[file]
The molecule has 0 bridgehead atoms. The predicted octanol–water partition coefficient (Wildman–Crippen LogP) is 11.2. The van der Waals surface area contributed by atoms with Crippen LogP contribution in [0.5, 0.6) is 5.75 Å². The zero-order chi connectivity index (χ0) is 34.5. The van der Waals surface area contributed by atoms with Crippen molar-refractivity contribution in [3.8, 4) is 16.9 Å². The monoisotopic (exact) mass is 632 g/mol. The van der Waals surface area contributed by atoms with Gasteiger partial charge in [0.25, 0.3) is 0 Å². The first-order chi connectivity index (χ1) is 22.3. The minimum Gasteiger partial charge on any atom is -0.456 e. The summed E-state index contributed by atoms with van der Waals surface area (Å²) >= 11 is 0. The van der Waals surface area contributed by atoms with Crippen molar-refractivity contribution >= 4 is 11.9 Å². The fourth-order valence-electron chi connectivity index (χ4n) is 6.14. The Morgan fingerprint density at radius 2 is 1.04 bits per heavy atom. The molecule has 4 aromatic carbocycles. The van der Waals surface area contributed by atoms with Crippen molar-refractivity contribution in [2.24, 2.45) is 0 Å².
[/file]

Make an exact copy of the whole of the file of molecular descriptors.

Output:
The molecule has 0 bridgehead atoms. The predicted octanol–water partition coefficient (Wildman–Crippen LogP) is 11.2. The van der Waals surface area contributed by atoms with Crippen LogP contribution in [0.5, 0.6) is 5.75 Å². The zero-order chi connectivity index (χ0) is 34.5. The van der Waals surface area contributed by atoms with Crippen molar-refractivity contribution in [3.8, 4) is 16.9 Å². The monoisotopic (exact) mass is 632 g/mol. The van der Waals surface area contributed by atoms with Gasteiger partial charge in [0.25, 0.3) is 0 Å². The first-order chi connectivity index (χ1) is 22.3. The minimum Gasteiger partial charge on any atom is -0.456 e. The summed E-state index contributed by atoms with van der Waals surface area (Å²) >= 11 is 0. The van der Waals surface area contributed by atoms with Crippen molar-refractivity contribution >= 4 is 11.9 Å². The fourth-order valence-electron chi connectivity index (χ4n) is 6.14. The Morgan fingerprint density at radius 2 is 1.04 bits per heavy atom. The molecule has 4 aromatic carbocycles. The van der Waals surface area contributed by atoms with Crippen molar-refractivity contribution in [2.24, 2.45) is 0 Å².